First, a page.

New data tools for workers and employers: To accelerate these efforts, the private sector and tech leaders are inspiring innovation and developing efficient tools that disseminate best practices for employers and workers, so that more can follow those who are leading the way.
When all Americans have the opportunity to master new skills, contribute their full talents to our economy, and be rewarded for it, our businesses, our families and our communities thrive. The President has laid out an agenda designed to increase wages for workers across the country, through steps that range from providing tax relief to working families, increasing the minimum wage, improving access to higher education and investing in areas that support well-paying jobs like infrastructure, research and clean energy. The Upskill Initiative is a public-private effort that is a critical part of that agenda, meant to create clear pathways for the over 20 million workers in front-line jobs who may too often lack the opportunity to progress into higher-paying jobs.
Developing the skills and abilities of these workers, and empowering them to contribute more at work, presents a significant opportunity to improve their wages and to increase the productivity and competitiveness of employers. Front-line workers are too often stuck because of three primary challenges: lack of access to training, which is often focused on workers who are already highly skilled; low uptake of training where it is available, due to limited awareness as well as difficulties in finding the time and money needed to take advantage of it; and a lack of clear information on pathways to promotions, which makes it hard for low wage workers to take the steps needed to advance.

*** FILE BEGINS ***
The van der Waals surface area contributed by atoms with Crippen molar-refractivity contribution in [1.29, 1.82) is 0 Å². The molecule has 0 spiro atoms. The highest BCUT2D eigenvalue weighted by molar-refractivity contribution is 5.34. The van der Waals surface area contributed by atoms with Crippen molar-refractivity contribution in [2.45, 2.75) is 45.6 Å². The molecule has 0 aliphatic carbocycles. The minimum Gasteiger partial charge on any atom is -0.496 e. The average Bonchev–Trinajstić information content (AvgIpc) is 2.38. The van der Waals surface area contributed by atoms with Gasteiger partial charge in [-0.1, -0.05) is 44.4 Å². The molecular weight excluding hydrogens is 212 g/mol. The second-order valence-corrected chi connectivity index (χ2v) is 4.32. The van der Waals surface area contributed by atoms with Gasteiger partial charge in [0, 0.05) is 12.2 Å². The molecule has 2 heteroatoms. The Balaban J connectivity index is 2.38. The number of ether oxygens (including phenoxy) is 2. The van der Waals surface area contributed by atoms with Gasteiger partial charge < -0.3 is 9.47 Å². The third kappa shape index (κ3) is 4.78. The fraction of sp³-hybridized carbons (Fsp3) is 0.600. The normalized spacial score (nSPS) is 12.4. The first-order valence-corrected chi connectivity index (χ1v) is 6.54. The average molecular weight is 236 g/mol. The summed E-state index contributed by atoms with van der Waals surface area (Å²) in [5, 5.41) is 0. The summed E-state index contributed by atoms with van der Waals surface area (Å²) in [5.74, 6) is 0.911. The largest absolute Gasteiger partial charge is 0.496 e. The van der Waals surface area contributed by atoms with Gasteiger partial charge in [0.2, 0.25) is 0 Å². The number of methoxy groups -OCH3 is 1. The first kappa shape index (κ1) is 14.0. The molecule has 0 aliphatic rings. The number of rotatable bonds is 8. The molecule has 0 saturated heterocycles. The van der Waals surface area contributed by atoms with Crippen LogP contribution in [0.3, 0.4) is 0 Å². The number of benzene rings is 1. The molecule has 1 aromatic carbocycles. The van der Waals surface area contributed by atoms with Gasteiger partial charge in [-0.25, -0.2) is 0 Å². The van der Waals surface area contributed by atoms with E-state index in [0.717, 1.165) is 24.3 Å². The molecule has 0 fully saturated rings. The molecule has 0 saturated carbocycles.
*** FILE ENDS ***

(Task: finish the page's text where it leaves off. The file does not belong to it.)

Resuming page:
Today’s White House Upskill Summit brings together employers, labor unions, foundations, educators, workforce leaders, non-profits and technologists who are committing to take action in the next year to enable more front-line workers to realize their full potential at work and advance into better paying jobs. The summit is also an opportunity to build on Vice President Biden’s comprehensive report released last summer that lays out successful strategies to train our nation’s workforce and widen the path to the middle class for more hard-working Americans.